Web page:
2013 General Assembly adjourns

INDIANAPOLIS (WISH) — There was one last late night of controversy before lawmakers got to the budget vote.  

It was over the bill that calls for $100 million dollars in state loans to the Indianapolis Motor Speedway for improvements to made over the next 20 years. "Which honestly," said House Minority Leader Scott Pelath, "is really just us giving them the money."

Despite objections the House passed the bill 60-to-37.  It also passed the state Senate.

It was almost 1 a.m. when the Senate took up the budget with Democrats calling the 5 percent cut in the state income tax a "poison pill."

"This is the a kind of invisible tax cut," said Sen. Karen Tallian (D-Portage.)  "It's smoke and mirrors."  The tax cut won't take full effect until 2017 and then will return $85 a year to someone who makes $50,000.

But Republicans insist that taxpayers will benefit and the Senate vote was 39-to-11.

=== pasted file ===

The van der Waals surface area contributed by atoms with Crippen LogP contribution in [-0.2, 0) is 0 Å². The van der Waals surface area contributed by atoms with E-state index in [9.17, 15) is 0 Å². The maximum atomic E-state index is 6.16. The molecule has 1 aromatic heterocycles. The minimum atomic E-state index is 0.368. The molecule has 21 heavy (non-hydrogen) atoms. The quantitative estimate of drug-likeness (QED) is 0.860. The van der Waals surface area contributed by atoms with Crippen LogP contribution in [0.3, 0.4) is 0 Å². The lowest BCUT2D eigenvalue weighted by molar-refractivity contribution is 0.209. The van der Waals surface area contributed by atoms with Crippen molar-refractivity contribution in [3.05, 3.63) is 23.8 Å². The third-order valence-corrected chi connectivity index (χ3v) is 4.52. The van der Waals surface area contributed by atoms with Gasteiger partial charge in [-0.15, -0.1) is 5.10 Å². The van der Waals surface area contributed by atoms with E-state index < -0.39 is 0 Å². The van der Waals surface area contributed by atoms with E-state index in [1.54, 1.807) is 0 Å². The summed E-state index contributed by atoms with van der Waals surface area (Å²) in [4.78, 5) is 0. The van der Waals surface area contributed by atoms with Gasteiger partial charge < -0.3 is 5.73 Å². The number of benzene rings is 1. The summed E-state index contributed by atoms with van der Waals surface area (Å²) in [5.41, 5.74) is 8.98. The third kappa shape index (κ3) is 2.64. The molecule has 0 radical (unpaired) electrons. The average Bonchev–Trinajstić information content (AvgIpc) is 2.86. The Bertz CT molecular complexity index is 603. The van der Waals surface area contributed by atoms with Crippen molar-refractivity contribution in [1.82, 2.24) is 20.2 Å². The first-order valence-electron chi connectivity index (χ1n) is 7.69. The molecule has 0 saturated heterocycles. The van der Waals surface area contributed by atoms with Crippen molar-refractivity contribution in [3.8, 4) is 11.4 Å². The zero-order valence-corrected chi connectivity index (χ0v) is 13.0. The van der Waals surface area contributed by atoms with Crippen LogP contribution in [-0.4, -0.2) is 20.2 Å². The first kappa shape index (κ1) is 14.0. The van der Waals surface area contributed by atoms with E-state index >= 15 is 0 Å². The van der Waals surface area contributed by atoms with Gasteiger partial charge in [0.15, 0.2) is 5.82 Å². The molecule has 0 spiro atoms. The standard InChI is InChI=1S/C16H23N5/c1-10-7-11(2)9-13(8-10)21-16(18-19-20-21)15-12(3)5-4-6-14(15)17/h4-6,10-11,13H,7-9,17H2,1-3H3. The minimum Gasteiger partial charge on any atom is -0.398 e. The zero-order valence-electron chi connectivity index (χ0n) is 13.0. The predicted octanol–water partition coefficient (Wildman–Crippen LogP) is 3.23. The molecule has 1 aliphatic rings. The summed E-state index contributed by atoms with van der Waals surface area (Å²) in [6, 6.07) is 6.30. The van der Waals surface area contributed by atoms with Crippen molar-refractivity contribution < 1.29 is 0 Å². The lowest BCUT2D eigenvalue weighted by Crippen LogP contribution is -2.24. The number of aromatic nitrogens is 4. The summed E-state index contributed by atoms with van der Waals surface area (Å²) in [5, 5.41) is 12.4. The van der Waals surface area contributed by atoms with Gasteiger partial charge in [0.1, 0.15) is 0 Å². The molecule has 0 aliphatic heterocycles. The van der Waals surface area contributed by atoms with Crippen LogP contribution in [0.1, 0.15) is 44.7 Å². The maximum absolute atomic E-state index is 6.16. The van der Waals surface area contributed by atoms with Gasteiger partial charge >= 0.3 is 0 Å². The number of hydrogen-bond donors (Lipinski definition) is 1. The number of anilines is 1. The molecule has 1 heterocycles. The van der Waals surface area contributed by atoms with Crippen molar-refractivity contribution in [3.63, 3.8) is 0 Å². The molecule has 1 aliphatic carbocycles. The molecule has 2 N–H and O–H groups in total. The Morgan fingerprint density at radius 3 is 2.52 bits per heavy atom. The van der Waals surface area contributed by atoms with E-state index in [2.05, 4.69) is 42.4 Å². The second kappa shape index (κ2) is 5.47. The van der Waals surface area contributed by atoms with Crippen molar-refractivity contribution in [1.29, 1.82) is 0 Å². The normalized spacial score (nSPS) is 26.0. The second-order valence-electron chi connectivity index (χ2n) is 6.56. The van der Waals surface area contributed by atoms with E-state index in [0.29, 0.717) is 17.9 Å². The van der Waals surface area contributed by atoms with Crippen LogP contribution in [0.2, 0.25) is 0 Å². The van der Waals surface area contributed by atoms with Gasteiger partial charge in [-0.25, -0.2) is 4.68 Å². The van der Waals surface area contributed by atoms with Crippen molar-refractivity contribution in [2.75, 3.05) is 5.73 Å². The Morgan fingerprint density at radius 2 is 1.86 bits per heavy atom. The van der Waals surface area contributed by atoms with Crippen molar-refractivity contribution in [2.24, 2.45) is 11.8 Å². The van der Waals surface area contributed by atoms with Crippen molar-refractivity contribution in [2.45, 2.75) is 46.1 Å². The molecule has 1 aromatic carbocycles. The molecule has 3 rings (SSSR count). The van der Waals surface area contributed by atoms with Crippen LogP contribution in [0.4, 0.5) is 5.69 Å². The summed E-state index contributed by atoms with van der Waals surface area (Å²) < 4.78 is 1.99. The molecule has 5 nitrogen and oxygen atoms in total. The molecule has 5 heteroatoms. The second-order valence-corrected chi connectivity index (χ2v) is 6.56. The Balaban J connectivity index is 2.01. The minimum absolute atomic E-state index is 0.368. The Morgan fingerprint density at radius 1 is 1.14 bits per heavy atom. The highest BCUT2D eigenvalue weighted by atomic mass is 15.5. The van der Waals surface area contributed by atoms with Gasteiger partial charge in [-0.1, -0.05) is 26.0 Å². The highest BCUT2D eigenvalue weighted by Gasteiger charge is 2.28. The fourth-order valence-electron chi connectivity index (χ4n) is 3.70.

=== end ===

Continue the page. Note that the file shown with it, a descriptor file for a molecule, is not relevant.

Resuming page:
"This budget pays off debts, provides very significant tax relief," said Sen. Luke Kenley (R-Noblesville.)  "It's honestly balanced each year."

The arguments were similar in the House.  "This budget miserably fails the middle class," said Rep. Greg Porter (D-Indianapolis.)  "Where are the jobs?"

But again the Republican super majority prevailed with the budget passing 70-to-30.  All of the Republicans voted for it and so did one Democrat in the House and two in the state Senate.

And with that the session ended well in advance of a Monday deadline.  Lawmakers won't be back in session until January of next year.  The first portion of the income tax cut won't take effect until a year after that.

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